Shin Splints/Medial tibial stress syndrome (MTSS)
Here’s a question for the more recreational runners and avid trainers, have you heard or ever suffered from shin splints? In one leg? In both legs? If you’ve ever had it you’ll know that the pain is unbearable and throws a rather cumbersome spanner in the works. It is athletically debilitating and also takes a frustratingly long time to remedy. In truth Medial tibial stress syndrome (MTSS) is multi-factorial and involves training errors and various biomechanical abnormalities.
What is it?
In short MTSS is a stress fracture caused by repetitive loading stress during running and jumping. As a result, bony resorption outpaces bone formation of the tibial corex. However recent evidence tells us that MTSS is beyond just a simple bruising of the bone and a fracture however it is all 4:
- Tendinopathy of adjacent muscles (shin and back of shin musculature – tibialis posterior, tibialis anterior, and soleus muscles are also commonly implicated)
- Periostitis – inflammation of band of tissue that lies on top of bone
- Periosteal remodelling – ongoing maintenance of that same band of tissue
- Stress reaction of the tibia.
The incidence among physically active soldiers is 7.9%, and among athletes it varies between 4% and 35%. Runners who frequently do long distance running or greater than 32 km’s a week have a high chance of contracting this injury too. However, this magnitude of training is not exclusive to runners but also found in other ballistic sports, such as football, basketball, soccer, and dancing. Therefore, MTSS is also found in these sports that involved high explosive movements.
So how does MTSS actually feel?
The most common complaints of patients with MTSS will sound vague, the onset of pain is also poorly noticed as it is a conglomerate of a few issues (some which will occur asymptomatic until a certain tipping point). There will be vague diffuse pain in generally, sharp pain along the inside or outside ridge of our shin bone after exercise and sharp pain along the same ridges when massaged or palpated (the pain is easily localised when pressed and occurs on the middle to distal end of the tibia (shin bone). If there is pain along a length greater than 5cm along the tibia then, it is a true case.
Risk factors that will increase MTSS:
- Longstanding smoking and stamina deficits
- Flattening of the longitudinal arch of the foot
- Poor hip mechanics and rotation
- Poor running biomechanics
- High exposure to uneven terrain while training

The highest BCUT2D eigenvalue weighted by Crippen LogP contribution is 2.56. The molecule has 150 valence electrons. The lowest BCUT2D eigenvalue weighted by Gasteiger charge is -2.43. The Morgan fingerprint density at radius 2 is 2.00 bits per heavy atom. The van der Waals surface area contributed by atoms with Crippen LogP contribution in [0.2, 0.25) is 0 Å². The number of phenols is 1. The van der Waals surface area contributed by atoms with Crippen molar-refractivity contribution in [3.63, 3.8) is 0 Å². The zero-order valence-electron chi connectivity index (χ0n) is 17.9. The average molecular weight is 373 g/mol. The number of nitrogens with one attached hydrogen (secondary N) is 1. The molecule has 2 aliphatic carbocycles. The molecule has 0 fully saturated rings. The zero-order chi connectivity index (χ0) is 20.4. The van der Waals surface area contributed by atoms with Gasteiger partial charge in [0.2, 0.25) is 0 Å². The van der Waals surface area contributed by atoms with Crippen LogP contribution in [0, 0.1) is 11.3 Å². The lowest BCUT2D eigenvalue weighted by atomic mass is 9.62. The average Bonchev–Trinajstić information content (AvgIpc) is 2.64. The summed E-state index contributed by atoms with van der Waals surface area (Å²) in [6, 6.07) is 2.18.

- Running on hard surfaces
- Poor training structure – overloading, avoiding rest, running too fast for their own good.
- Women have an increased susceptibility for this issue potentially due to hormonal differences and imbalances.
So how is MTSS solved?
The crux of treatment lies in resting and icing. This is crucial for any acute inflammatory response. However, prolonged rest from activity is not ideal, and other therapies are necessary to help the athlete return to activity quickly and safely. Retraining proper biomechanics for running, knee orientation, ankle orientation, improving hip stability and foot arch stability create a shotgun approach towards getting over MTSS – the patient will need to understand that re-learning all these facets will take a long time, but will also inevitably be a worthwhile investment in reducing reinjury. Within the acute phase use of local NSAIDS (voltaren rub and other topicals) will be very beneficial too.
During the subacute stage, while re-learning biomechanics, the athlete will have a tapered approach towards running and sport. He or she may continue running, however at a significantly decreased length and pace (at least 50% or more for running distance, frequency and intensity). Stretching and strength drills will be implemented and other physical activity adjuncts such as taping and dry needling may also be considered. Athletes will immensely benefit from low impact activities such as: pool running, swimming, elliptical machine, or riding a stationary bicycle
Ideally these are the summary of treatment goals for MTSS:
- Rest and ice in the acute phase
- Modify training program: decrease intensity, frequency, and duration
- Use low-impact and cross-training exercises during rehabilitation period
- Gradually return to sport with pain-free activity
- Perform regular stretching and strengthening exercises
- Wear proper-fitting shoes with good shock absorption
- Consider orthotics if indicated
- Female athletes may have special considerations
- Treat key biokinetic dysfunctions
Finally, medical scans and surgery is only recommended if conservative training fails. There is a probation period of at least 12 – 20 weeks of conservative treatment.
All MTSS cases are painfully annoying to isolate a specific cause. This is because it is a multifaceted injury. MTSS or shin splint clients should seek professional help immediately before the issue progresses and continues to degenerate. These issues are amenable through specific core/ balance, low impact and strength exercises; whilst also implementing a graded approach back to sport
Written by Joshua Shum Physiotherapist